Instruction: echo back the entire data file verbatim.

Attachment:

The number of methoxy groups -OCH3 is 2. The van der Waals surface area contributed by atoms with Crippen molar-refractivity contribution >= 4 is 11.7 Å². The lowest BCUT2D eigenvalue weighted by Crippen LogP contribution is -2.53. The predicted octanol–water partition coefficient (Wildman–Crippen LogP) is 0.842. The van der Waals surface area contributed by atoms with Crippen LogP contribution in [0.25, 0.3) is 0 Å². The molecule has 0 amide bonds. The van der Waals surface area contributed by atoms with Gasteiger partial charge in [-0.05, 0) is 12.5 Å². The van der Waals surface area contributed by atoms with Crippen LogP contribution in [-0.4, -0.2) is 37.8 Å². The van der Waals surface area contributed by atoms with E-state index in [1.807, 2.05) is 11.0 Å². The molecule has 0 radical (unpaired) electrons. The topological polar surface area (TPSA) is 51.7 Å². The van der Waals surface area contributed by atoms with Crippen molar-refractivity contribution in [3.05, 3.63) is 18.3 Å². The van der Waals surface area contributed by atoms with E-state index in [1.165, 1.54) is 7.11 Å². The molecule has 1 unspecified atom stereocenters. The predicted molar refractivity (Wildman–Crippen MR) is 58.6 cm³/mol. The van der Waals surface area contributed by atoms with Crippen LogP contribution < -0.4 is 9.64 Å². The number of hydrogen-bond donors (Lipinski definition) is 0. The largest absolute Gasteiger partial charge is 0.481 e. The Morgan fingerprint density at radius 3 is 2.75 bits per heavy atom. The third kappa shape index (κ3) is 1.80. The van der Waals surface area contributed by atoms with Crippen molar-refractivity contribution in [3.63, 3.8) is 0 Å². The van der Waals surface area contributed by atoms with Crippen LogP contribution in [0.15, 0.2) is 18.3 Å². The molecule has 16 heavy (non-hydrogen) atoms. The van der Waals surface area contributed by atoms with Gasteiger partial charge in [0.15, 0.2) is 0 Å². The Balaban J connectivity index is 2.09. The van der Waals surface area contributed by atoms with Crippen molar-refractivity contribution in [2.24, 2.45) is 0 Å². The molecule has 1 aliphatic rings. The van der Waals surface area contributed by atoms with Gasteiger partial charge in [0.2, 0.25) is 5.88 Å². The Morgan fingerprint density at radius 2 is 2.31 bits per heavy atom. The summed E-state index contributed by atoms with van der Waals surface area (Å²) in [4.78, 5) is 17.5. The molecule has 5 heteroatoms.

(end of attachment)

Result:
The number of methoxy groups -OCH3 is 2. The van der Waals surface area contributed by atoms with Crippen molar-refractivity contribution >= 4 is 11.7 Å². The lowest BCUT2D eigenvalue weighted by Crippen LogP contribution is -2.53. The predicted octanol–water partition coefficient (Wildman–Crippen LogP) is 0.842. The van der Waals surface area contributed by atoms with Crippen LogP contribution in [0.25, 0.3) is 0 Å². The molecule has 0 amide bonds. The van der Waals surface area contributed by atoms with Gasteiger partial charge in [-0.05, 0) is 12.5 Å². The van der Waals surface area contributed by atoms with Crippen LogP contribution in [-0.4, -0.2) is 37.8 Å². The van der Waals surface area contributed by atoms with E-state index in [1.807, 2.05) is 11.0 Å². The molecule has 0 radical (unpaired) electrons. The topological polar surface area (TPSA) is 51.7 Å². The van der Waals surface area contributed by atoms with Crippen molar-refractivity contribution in [3.05, 3.63) is 18.3 Å². The van der Waals surface area contributed by atoms with E-state index in [1.165, 1.54) is 7.11 Å². The molecule has 1 unspecified atom stereocenters. The predicted molar refractivity (Wildman–Crippen MR) is 58.6 cm³/mol. The van der Waals surface area contributed by atoms with Crippen LogP contribution < -0.4 is 9.64 Å². The number of hydrogen-bond donors (Lipinski definition) is 0. The largest absolute Gasteiger partial charge is 0.481 e. The Morgan fingerprint density at radius 3 is 2.75 bits per heavy atom. The third kappa shape index (κ3) is 1.80. The van der Waals surface area contributed by atoms with Crippen molar-refractivity contribution in [3.63, 3.8) is 0 Å². The van der Waals surface area contributed by atoms with Crippen LogP contribution in [0.15, 0.2) is 18.3 Å². The molecule has 16 heavy (non-hydrogen) atoms. The van der Waals surface area contributed by atoms with Gasteiger partial charge in [0.15, 0.2) is 0 Å². The Balaban J connectivity index is 2.09. The van der Waals surface area contributed by atoms with Crippen molar-refractivity contribution in [2.24, 2.45) is 0 Å². The molecule has 1 aliphatic rings. The van der Waals surface area contributed by atoms with Gasteiger partial charge in [0.2, 0.25) is 5.88 Å². The Morgan fingerprint density at radius 2 is 2.31 bits per heavy atom. The summed E-state index contributed by atoms with van der Waals surface area (Å²) in [4.78, 5) is 17.5. The molecule has 5 heteroatoms.